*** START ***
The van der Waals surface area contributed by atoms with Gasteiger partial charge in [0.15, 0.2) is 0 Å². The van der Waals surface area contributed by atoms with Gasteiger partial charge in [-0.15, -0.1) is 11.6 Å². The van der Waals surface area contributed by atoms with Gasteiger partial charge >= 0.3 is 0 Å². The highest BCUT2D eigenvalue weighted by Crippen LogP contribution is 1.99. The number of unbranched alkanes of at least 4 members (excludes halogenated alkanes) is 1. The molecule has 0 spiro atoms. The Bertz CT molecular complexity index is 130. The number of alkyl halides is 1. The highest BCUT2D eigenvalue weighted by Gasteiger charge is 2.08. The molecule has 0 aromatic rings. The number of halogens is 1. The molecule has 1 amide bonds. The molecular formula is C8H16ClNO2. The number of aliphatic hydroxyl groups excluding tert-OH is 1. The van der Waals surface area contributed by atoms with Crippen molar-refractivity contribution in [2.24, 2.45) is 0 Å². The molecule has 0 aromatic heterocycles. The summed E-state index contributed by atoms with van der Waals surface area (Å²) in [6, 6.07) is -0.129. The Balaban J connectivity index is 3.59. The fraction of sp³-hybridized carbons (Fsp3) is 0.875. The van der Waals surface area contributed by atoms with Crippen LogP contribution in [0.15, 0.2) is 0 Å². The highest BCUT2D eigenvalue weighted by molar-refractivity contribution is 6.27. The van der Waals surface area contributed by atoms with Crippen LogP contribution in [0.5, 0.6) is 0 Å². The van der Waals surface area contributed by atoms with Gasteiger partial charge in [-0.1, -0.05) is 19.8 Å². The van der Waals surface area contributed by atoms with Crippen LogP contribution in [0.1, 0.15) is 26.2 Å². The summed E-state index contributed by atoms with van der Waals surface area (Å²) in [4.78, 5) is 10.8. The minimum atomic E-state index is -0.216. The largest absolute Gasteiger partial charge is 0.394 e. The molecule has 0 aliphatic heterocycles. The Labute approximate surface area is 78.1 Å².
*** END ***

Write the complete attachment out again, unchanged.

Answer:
The van der Waals surface area contributed by atoms with Gasteiger partial charge in [0.15, 0.2) is 0 Å². The van der Waals surface area contributed by atoms with Gasteiger partial charge in [-0.15, -0.1) is 11.6 Å². The van der Waals surface area contributed by atoms with Gasteiger partial charge >= 0.3 is 0 Å². The highest BCUT2D eigenvalue weighted by Crippen LogP contribution is 1.99. The number of unbranched alkanes of at least 4 members (excludes halogenated alkanes) is 1. The molecule has 0 spiro atoms. The Bertz CT molecular complexity index is 130. The number of alkyl halides is 1. The highest BCUT2D eigenvalue weighted by Gasteiger charge is 2.08. The molecule has 0 aromatic rings. The number of halogens is 1. The molecule has 1 amide bonds. The molecular formula is C8H16ClNO2. The number of aliphatic hydroxyl groups excluding tert-OH is 1. The van der Waals surface area contributed by atoms with Crippen molar-refractivity contribution in [2.24, 2.45) is 0 Å². The molecule has 0 aromatic heterocycles. The summed E-state index contributed by atoms with van der Waals surface area (Å²) in [6, 6.07) is -0.129. The Balaban J connectivity index is 3.59. The fraction of sp³-hybridized carbons (Fsp3) is 0.875. The van der Waals surface area contributed by atoms with Crippen LogP contribution in [0.15, 0.2) is 0 Å². The highest BCUT2D eigenvalue weighted by molar-refractivity contribution is 6.27. The van der Waals surface area contributed by atoms with Crippen LogP contribution in [0.5, 0.6) is 0 Å². The van der Waals surface area contributed by atoms with Gasteiger partial charge in [-0.1, -0.05) is 19.8 Å². The van der Waals surface area contributed by atoms with Crippen LogP contribution in [0.1, 0.15) is 26.2 Å². The summed E-state index contributed by atoms with van der Waals surface area (Å²) in [4.78, 5) is 10.8. The minimum atomic E-state index is -0.216. The largest absolute Gasteiger partial charge is 0.394 e. The molecule has 0 aliphatic heterocycles. The Labute approximate surface area is 78.1 Å².